For release: Friday, June 22nd, 2012
Last night’s announcement on overturning surrogacy for same-sex couples and singles in Queensland is because of a grassroots movement of people fed up with a minority agenda driving social policy in Australia.
Australian Christian Lobby Managing Director Jim Wallace said people were tired of this agenda putting the rights of adults ahead of the rights of children, truth and biology.
“What we saw in the Queensland Parliament last night was the response to a groundswell of concern for marriage and putting the rights of children first in public policy,” Mr Wallace said.
“While most people are tolerant and supportive of removing discrimination from same-sex couples, something already achieved at State and Commonwealth level, the selfish agenda of some activists has been given too much prominence in public policy.
“Ordinary people are repulsed by the sort of behaviour witnessed in the Queensland Parliament’s public gallery last night where MPs were abused, demonised and called bigots because they supported marriage remaining between a man and a woman – a daily ordeal for those advocating for marriage in the public arena.
“Millions of Australians, including Prime Minister Julia Gillard, do not support redefining marriage and they are distressed at being labelled bigots and haters because of their view,” Mr Wallace said.
“The strength of resolve within the LNP last night is evidence that the democratic process, which has delivered many first time MPs into the Queensland Parliament, is representative of community values on marriage and the best interests of children.”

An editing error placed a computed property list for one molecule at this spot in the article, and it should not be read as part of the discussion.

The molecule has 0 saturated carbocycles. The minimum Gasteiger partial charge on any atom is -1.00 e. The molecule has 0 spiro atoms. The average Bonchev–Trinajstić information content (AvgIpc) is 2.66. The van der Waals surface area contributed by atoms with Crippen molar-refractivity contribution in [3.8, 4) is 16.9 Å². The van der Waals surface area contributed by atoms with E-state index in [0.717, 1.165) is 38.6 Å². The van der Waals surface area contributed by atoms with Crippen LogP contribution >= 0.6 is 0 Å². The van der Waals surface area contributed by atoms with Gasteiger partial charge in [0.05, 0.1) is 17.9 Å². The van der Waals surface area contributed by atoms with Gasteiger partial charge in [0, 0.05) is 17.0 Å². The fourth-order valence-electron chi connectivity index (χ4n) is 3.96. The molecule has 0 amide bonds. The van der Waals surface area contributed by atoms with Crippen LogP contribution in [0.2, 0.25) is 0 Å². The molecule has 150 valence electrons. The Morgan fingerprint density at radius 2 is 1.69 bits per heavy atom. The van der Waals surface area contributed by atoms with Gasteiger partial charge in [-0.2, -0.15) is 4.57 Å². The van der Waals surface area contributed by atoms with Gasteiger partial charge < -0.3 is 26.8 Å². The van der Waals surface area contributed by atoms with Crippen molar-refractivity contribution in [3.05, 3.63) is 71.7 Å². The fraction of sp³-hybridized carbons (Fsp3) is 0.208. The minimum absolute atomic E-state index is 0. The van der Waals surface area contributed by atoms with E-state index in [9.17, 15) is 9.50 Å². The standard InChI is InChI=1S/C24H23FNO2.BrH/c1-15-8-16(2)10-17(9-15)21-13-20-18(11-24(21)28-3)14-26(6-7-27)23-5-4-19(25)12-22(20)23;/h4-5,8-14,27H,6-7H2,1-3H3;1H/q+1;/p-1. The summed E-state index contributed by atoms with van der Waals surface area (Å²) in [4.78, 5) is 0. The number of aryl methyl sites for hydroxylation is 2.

The LNP’s rank and file, one of the largest of any political party in the nation, has overwhelmingly passed policy motions in support of marriage and against allowing surrogacy arrangements for singles and same-sex couples.
“It would be great if there was more media attention on what was happening in majority grassroots politics than on minority activists,” Mr Wallace said.
In November 2009, ACL led a large grassroots campaign against the then Bligh Government’s surrogacy laws which saw a massive public response and 2034 actual Queenslanders signing a petition in the days before the vote.
Mr Wallace said former Deputy Premier Andrew Fraser, who champioed the activists’ agenda in the dying days of the government, was unable to save his city seat despite the clear intent of Bligh’s rush of pro same sex legislation to deliver it.
“I hope MPs in Canberra will discern between noisy activists and the wishes of grassroots Australians as they consider the up-coming debate on same-sex marriage.”